** Good Wednesday Morning! Enjoying the Daily Kickoff? Please share us with your friends & tell them to sign up at [JI]. Have a tip, scoop, or op-ed? We’d love to hear from you. Anything from hard news and punditry to the lighter stuff, including event coverage, job transitions, or even special birthdays, is much appreciated. Email Editor@JewishInsider.com **

2020 WATCH: "Oprah Charms Wall Street at Power Lunch With Henry Kravis, Leon Black" by Amanda L Gordon: "Winfrey joined private equity billionaires Leon Black and Henry Kravis, as well as hedge fund founder Dan Och, at a fundraising luncheon for the Museum of Modern Art to accept the David Rockefeller Award “for enlightened generosity and advocacy of cultural and civic endeavors." “The last time I accepted an award, I accidentally wound up running for president,” Winfrey, 64, told the audience. “So I’m going to choose my words very carefully today.” ... Hollywood mogul and MoMA benefactor David Geffen was among those attending." [Bloomberg]

"Carlyle Co-Founder Says Guns Are Off-Limits for His $195 Billion Fund" by Eliza Ronalds-Hannon: "David Rubenstein’s $195 billion private equity firm, Carlyle Group LP, has never invested in guns or tobacco, Rubenstein said in an interview on Monday with Freakonomics Radio. “When I set up the firm with my partners, I said I didn’t want to do certain things, that I found them antithetical to my own beliefs,” Rubenstein told Stephen Dubner. “So I didn’t want to invest in tobacco-related products. We’ve never done that. I didn’t want to invest in firearms, guns. We’ve never done that,” he said." [Bloomberg]

IN THE SPOTLIGHT... "Special counsel has examined episodes involving Michael Cohen, Trump’s longtime lawyer" by Rosalind Helderman, Tom Hamburger and Josh Dawsey: "Special counsel Robert S. Mueller III has requested documents and interviewed witnesses about incidents involving Michael Cohen, the longtime lawyer for President Trump... Cohen is also among nine Trump associates whose communications with former Trump aide Sam Nunberg are being sought by the special counsel... Cohen has been seen far less in the White House during the past six months but remains in regular contact with the president, according to people familiar with his role." [WashPost]

"'Man of mystery' cooperates with Mueller in Russia probe" by Shimon Prokupecz, Kara Scannell and Sara Murray: "George Nader, a low-profile diplomatic go-between who has forged close ties to the Emirates, was stopped and questioned by the FBI at Dulles International Airport in January as he returned from an overseas trip... Since then, he has been talking to Mueller's investigators and providing information to the grand jury." [CNN]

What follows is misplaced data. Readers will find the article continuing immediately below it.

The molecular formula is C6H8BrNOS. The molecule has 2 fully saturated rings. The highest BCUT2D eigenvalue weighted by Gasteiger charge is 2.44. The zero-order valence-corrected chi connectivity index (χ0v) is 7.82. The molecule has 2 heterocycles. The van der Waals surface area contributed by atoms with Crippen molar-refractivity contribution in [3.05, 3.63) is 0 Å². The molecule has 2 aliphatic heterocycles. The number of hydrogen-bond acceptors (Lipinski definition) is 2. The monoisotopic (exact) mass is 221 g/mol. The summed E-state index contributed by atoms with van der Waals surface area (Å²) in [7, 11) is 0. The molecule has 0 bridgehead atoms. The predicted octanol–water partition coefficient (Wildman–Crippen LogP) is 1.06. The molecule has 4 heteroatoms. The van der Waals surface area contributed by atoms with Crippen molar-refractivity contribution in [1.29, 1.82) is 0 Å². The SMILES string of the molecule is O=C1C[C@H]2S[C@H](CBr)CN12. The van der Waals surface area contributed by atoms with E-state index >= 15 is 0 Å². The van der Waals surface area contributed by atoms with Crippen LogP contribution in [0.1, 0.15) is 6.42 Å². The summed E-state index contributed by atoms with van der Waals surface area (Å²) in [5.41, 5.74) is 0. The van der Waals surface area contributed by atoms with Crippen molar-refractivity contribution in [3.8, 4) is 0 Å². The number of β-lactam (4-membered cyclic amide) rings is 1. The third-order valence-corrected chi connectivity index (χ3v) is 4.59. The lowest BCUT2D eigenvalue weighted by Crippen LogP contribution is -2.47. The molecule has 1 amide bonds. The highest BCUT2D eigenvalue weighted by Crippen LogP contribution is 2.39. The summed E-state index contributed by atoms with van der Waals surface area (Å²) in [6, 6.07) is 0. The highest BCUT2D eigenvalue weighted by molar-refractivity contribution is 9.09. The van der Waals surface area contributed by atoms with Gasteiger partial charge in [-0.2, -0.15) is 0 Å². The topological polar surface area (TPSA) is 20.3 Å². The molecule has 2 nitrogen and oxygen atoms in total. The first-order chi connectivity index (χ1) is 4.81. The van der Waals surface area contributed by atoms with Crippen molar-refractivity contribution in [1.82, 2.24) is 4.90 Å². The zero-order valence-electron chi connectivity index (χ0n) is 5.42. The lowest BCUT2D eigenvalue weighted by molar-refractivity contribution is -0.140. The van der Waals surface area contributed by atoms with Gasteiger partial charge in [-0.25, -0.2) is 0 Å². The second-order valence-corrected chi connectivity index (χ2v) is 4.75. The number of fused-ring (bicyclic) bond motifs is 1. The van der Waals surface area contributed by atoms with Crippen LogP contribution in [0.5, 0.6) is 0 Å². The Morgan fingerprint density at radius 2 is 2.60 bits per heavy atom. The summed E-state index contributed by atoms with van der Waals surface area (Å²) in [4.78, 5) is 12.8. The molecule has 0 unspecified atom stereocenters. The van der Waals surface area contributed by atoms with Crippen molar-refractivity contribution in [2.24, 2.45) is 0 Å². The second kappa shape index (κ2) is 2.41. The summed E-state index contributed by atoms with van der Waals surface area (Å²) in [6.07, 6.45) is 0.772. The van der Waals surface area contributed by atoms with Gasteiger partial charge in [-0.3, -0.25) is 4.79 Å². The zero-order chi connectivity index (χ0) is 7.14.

LongRead: "The source: How hacked emails and a yacht in Monaco ended my career at The Wall Street Journal" by Jay Solomon: "Hackers—likely state-sponsored—went after me, I believe, to hurt one of my sources and throw me off the Iran story, which dominated my career for nearly a decade. My mistakes gave those hackers and their employers the ammunition they needed to end my career at the Journal... in the heat of pursuing stories, reporters don’t always think about managing perceptions. But I was also concerned about losing [Farhad] Azima as a source and access to the world he offered. I walked a fine line and probably talked in ways that gave false impressions. Because I never signed onto any business, nor did anything close to engaging in one, I figured the emails were irrelevant..." [CJR]

DEEP DIVE -- "When Israel Hatched a Secret Plan to Assassinate Iranian Scientists" by Ronen Bergman: "The Iranians quickly realized that someone was killing their scientists and began guarding them closely... The Iranians posted cars full of cops around their homes, making their lives a nightmare and pitching them and their families into profound anxiety. The series of successful operations also had an additional effect, one that Israel did not initiate but that ended up working to its benefit: Iran began to fear that Israel had penetrated their ranks, and thus started devoting huge efforts to locating their leaks and trying to protect their personnel against the Mossad. The Iranians also became paranoid about the possibility that all the equipment and materials they’d acquired on the black market for their nuclear project—for very large sums of money—were infected, and they examined and reexamined each item over and over. These efforts greatly slowed the progress of the nuclear project as a whole." [PoliticoMag

TALK OF OUR NATION: "Digging Up the Past in a Jewish Cemetery: In Wroclaw, Poland, the fate of an old graveyard collides with the promise of a new Best Western hotel" by Agnieszka Jablonska: "In 2017, when work on the [Best Western] hotel began, heavy machinery entered the site, and human remains were unearthed... In addition to buttons from German military uniforms and Nazi badges with swastikas—suggesting that the Jewish cemetery had also been used by the Nazis during WWII—the remains of 100 humans were uncovered, along with more than 30 fragments of stone matzevot, and a fragment of a Hebrew text encased in a clump of hard soil... The regional monument preservation office halted construction works in 2017, allowing archeologists to do their work. However, since then, government authorities at all levels have shown little concern about the outcomes of the excavations. The city reportedly maintains the land was purchased legally and has not revoked the construction permit." [TabletMag]

"U.S. Holocaust Museum Revokes Award to Aung San Suu Kyi" by Michael Schwirtz: "The United States Holocaust Memorial Museum has revoked a prestigious human rights award it had given to the Nobel laureate Daw Aung San Suu Kyi, now Myanmar’s civilian leader, faulting her for failing to halt or even acknowledge the ethnic cleansing of her country’s Rohingya Muslim minority. Ms. Aung San Suu Kyi, who endured 15 years of house arrest for taking on the military dictatorship in Myanmar, was only the second person to receive the award, in 2012." [NYTimes]